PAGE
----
A West Sussex woman, who has been battling ME and Lymes disease for 18 years, has achieved a major success winning the Open Carriage Driving Class at the Riding for Disabled Association’s National Championships at Hartpury, last week.
Sue Sherlock of Ashington, and her pony Serenade, went into the lead after the dressage and cones, going on to fly round the obstacle course, with Serenade loving every minute of it, finishing well ahead of all the other competitors.
Sue said: “Serenade is a fantastic and very special family pony. My grandchildren and friends ride and drive her as well, while I compete with her in open competitions.”
A member of RDA Happy Landings Carriage driving group, Sue was quick to point out that they wouldn`t even have been able to get to Hartpury without the help and support from friends from the Group and family members .
“It is very much a team effort, not only at the championships, but also with the people who help me drive her and keep her fit even in the terrible winter weather,” added Sue.
Eighteen years ago her life had changed dramatically. Sue had always led an extremely active life, ranging from riding horses to climbing Ben Nevis. Suddenly she was struck down and spent almost nine years flat on her back, but actively campaigning for more recognition of M.E. and Lyme Disease.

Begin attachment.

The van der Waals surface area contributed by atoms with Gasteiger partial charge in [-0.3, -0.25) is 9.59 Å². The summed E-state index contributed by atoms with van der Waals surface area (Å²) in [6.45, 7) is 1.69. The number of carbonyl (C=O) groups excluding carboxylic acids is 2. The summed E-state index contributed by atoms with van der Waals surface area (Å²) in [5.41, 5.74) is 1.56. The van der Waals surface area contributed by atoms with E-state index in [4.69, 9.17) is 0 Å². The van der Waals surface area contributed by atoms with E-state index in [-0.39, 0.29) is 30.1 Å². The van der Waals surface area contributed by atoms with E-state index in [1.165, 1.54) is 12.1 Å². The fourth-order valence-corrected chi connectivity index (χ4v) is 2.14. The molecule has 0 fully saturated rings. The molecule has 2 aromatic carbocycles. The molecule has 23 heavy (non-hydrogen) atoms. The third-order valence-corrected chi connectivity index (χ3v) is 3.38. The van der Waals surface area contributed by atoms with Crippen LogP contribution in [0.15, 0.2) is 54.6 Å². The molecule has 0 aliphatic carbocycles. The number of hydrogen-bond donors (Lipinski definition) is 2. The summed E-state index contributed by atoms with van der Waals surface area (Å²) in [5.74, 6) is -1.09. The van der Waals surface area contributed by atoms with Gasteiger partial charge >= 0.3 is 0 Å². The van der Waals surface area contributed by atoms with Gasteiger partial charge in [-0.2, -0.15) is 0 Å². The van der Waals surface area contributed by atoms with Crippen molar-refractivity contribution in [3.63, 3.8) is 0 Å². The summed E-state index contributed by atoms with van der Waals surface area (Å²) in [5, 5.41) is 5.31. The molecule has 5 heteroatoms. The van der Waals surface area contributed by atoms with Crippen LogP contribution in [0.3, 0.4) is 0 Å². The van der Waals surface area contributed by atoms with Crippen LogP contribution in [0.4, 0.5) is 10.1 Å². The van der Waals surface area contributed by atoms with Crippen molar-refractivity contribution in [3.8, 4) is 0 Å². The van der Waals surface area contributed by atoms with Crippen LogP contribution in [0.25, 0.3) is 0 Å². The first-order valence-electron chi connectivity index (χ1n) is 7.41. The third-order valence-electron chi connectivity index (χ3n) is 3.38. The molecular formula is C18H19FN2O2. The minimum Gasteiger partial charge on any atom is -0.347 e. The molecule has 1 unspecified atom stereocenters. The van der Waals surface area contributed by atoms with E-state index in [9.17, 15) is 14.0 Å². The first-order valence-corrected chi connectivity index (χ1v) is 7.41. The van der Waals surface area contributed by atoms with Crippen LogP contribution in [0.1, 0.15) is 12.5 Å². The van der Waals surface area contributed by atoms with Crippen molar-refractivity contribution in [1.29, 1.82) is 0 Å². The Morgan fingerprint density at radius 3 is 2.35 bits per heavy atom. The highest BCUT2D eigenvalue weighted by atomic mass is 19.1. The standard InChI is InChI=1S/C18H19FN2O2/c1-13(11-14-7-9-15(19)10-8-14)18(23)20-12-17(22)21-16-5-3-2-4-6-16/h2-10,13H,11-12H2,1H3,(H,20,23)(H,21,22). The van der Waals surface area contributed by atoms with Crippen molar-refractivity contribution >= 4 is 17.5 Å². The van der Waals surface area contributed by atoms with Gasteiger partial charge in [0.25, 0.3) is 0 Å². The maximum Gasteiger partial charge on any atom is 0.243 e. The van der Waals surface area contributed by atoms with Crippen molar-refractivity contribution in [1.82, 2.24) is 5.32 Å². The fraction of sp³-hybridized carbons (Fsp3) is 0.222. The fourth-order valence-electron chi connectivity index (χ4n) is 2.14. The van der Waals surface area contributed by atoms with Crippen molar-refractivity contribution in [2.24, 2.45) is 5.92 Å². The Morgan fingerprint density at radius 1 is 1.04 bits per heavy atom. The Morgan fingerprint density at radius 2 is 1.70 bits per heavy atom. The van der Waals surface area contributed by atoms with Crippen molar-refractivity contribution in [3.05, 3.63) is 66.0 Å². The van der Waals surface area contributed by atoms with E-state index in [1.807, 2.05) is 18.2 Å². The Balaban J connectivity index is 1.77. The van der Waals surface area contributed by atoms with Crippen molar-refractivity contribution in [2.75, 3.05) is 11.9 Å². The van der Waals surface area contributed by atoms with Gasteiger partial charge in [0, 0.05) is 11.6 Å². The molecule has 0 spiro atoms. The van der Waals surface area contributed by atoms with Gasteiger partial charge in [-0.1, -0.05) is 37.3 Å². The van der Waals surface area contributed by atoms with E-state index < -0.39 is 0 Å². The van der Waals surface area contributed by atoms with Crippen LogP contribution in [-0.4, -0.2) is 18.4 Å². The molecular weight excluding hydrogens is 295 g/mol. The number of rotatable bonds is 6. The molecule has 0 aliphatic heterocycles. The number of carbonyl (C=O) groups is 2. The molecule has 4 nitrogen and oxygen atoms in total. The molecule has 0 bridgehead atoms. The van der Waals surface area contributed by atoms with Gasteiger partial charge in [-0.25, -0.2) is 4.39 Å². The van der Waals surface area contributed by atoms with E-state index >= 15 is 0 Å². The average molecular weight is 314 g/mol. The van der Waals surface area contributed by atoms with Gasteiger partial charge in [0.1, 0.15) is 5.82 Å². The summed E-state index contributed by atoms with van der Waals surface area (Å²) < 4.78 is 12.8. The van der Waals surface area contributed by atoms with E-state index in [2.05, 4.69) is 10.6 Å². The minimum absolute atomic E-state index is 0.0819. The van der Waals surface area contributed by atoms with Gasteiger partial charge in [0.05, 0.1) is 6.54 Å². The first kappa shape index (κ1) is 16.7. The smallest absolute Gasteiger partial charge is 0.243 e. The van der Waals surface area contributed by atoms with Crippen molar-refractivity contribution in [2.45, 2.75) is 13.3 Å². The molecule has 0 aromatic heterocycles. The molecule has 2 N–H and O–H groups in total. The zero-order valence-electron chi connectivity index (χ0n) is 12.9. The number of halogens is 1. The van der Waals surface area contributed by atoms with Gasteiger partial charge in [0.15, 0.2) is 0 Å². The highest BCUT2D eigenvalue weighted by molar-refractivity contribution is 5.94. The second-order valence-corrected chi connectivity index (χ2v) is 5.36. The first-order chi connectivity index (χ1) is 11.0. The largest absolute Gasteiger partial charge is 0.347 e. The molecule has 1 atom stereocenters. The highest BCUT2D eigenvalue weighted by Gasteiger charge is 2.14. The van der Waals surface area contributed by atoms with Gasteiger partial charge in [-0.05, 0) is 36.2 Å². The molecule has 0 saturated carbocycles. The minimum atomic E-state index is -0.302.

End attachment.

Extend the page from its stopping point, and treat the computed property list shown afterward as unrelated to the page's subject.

She said of her victory: “Never in my wildest dreams did I ever think anything like this could happen.” When I was bedridden, I thought I would never be able to have anything more to do with horses, and certainly nothing like this.”
Sue’s steadfast courage and determination never to give in has been a significant factor, but Lancelot, Sue’s canine partner has played a major part since he joined her four years ago. Lancelot was part of the group which went to Hartpury and he has been instrumental in tranforming her life.
” I would never be able to manage without him. At the end of that day I was absolutely exhausted, but he just pulled my clothes off and I flopped into bed. We stayed there two nights and when we got home, we both slept for most of the next two days,” said Sue.
Lancelot not only helps her undress also takes coats but he picks things up when she drops them, and brings her the phone when it rings. He opens and closes doors and gets her shoes out of the cupboard and helps her to transfer from wheelchair to bed. He accompanies her on our RDA outings, where she is a regular competitor.